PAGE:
6. How long does it normally take you to write a book? How many books do you write per year?

Depending on how much research and foreign travel are required, it usually takes me about three months to write a book. Last year I wrote four books…made research trips to Egypt, India, Nepal… and moved from California to Oregon! I never want to do all that in one year again!


7. Do you edit as you go or wait until completing the first draft? How many drafts?


I am a pretty organized writer. I gather info, then I make a fairly detailed chapter outline and attach all my research to the appropriate chapter. (This is a time-consuming step, but the better I do this, the easier and more trouble-free the actual writing.) Then I write a first draft: no corrections, no rethinking—just pouring it out. (I love this step!) Then I write a second draft: bringing order to the first, rewriting, switching info to another chapter, and so forth. (This is the painful step.) Then I do a final draft: polishing, fixing, double checking info. I move away from the project for a week or two and do something completely different and my husband reads it and makes corrections and suggestions. (He’s great!) I consider my husband’s comments, then I go back and reread the entire manuscript out loud one last time.


To learn more about Kay, visit her website at: www.kaystrom.com.

________________________________________________________________


And the Winner is...


Patricia Woodside!


My hubby pulled your name out of the pile. I hope you enjoy The Call of Zulina! I'll be contacting you by email.

11 comments:

How amazing to be able to write a book in three months. I am in awe! Your interview gave some very good lessons I will surely glean from and use in the future.
I would love to be entered in the drawing for the book, also.
Thanks and blessings,
Donna Collins Tinsley

No doubt this interview will be helpful to many of the writers and wanna-be writers here in cyberspace. In fact, it almost makes me want to tackle a book myself. Almost.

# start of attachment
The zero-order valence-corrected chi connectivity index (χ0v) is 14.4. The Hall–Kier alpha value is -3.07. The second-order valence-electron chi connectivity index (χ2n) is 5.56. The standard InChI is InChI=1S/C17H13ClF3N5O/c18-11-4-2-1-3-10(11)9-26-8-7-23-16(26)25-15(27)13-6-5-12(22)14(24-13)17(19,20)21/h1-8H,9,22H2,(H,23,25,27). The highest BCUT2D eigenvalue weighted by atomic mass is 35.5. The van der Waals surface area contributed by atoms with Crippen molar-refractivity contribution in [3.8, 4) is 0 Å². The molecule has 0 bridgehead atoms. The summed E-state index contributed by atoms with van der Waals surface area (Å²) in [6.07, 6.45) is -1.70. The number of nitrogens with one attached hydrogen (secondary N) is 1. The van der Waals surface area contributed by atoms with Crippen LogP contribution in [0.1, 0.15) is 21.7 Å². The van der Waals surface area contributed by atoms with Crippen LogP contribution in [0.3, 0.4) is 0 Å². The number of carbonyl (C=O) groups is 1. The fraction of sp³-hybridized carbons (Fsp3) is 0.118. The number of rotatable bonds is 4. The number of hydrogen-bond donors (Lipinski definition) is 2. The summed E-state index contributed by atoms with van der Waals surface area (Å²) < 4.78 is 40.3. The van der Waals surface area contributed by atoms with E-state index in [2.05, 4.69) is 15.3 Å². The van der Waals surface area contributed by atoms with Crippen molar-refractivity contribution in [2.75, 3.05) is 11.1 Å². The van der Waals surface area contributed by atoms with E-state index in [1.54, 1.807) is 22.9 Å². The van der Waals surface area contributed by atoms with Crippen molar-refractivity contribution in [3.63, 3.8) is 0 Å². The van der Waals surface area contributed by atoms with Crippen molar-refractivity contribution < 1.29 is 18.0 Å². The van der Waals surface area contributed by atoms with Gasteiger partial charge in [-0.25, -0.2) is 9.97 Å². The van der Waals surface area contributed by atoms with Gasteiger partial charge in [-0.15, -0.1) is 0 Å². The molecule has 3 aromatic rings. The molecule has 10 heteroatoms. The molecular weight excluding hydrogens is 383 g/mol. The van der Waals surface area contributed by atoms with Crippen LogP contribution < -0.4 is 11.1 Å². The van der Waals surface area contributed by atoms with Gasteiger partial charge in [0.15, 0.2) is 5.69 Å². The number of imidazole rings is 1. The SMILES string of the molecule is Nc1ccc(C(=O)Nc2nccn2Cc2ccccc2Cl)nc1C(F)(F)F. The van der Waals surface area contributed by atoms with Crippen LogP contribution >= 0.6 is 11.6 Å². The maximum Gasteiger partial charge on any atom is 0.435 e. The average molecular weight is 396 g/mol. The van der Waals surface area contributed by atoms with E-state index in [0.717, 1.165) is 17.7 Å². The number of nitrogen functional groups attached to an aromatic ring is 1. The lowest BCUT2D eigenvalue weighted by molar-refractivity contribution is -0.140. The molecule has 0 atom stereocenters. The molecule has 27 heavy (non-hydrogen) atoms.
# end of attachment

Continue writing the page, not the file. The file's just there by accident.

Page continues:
Be blessed,
Kathleen

I love books set in Africa and confronting challenging issues like slavery. One of my favorite novels ever is A Respectable Trade by Philippa Gregory. I'm so happy to hear that Abingdon has taken on this project.

dinasleiman@gmail.com

Thanks for visiting my blog today....sweet of you to comment. I was just spending too much time with the whole facebook thing.Stop by anytime. Nice to sorta meet you. I will check your books out.....

Great interview. Sounds like an interesting book. I'm fascinated by that slave trading period in global history. Nice to see writers and publishers taking this on.

Great interview! I love it when Kay says:

"Write right, then keep on writing and don’t give up. Everyone gets better and better; no one gets worse and worse."

I'd loved to be entered in the drawing for Kay's book!

Blessings!
sherry@sherrykyle.com

I love the organization! That's the way I like to work. Thanks for the encouragement.
Please enter me in the drawing!

I want to read call of Zulina! What a great and inspirational interview!

The two of you look like you're practicing for the golden years!

Great interview!

I'm so impressed and grateful for all Kay does for writing and the world as God's servant.

Blessings.

Great interview Jennifer and Kay! Sept 2nd thru 4th, Call Of Zulina will be featured as a blog tour with Christian Fiction Blog Alliance so I invite all to come and follow the tour.

Great interview! Lots of good information for new writers. This book sounds great! I love this time period and the storyline sounds intriguing!

Julie
sweetpea.hull@gmail.com